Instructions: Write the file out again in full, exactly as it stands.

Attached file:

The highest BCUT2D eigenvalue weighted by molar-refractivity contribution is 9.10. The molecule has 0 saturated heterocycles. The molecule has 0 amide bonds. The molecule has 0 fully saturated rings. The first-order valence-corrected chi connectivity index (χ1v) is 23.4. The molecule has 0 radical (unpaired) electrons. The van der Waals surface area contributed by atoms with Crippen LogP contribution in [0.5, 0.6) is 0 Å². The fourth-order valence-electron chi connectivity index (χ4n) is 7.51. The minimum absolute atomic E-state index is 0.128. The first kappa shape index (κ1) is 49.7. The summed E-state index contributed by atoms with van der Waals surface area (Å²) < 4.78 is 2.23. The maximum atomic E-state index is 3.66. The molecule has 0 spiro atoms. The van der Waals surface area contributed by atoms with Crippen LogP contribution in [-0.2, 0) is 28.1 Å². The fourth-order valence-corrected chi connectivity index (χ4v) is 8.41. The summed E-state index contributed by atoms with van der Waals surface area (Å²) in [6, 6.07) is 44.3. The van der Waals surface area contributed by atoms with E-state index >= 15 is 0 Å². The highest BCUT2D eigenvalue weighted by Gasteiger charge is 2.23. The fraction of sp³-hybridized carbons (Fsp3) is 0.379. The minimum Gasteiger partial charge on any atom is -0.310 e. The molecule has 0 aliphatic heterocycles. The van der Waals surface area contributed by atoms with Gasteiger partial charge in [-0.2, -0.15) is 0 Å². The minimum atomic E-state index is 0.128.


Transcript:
The highest BCUT2D eigenvalue weighted by molar-refractivity contribution is 9.10. The molecule has 0 saturated heterocycles. The molecule has 0 amide bonds. The molecule has 0 fully saturated rings. The first-order valence-corrected chi connectivity index (χ1v) is 23.4. The molecule has 0 radical (unpaired) electrons. The van der Waals surface area contributed by atoms with Crippen LogP contribution in [0.5, 0.6) is 0 Å². The fourth-order valence-electron chi connectivity index (χ4n) is 7.51. The minimum absolute atomic E-state index is 0.128. The first kappa shape index (κ1) is 49.7. The summed E-state index contributed by atoms with van der Waals surface area (Å²) < 4.78 is 2.23. The maximum atomic E-state index is 3.66. The molecule has 0 spiro atoms. The van der Waals surface area contributed by atoms with Crippen LogP contribution in [-0.2, 0) is 28.1 Å². The fourth-order valence-corrected chi connectivity index (χ4v) is 8.41. The summed E-state index contributed by atoms with van der Waals surface area (Å²) in [6, 6.07) is 44.3. The van der Waals surface area contributed by atoms with E-state index >= 15 is 0 Å². The highest BCUT2D eigenvalue weighted by Gasteiger charge is 2.23. The fraction of sp³-hybridized carbons (Fsp3) is 0.379. The minimum Gasteiger partial charge on any atom is -0.310 e. The molecule has 0 aliphatic heterocycles. The van der Waals surface area contributed by atoms with Gasteiger partial charge in [-0.2, -0.15) is 0 Å². The minimum atomic E-state index is 0.128.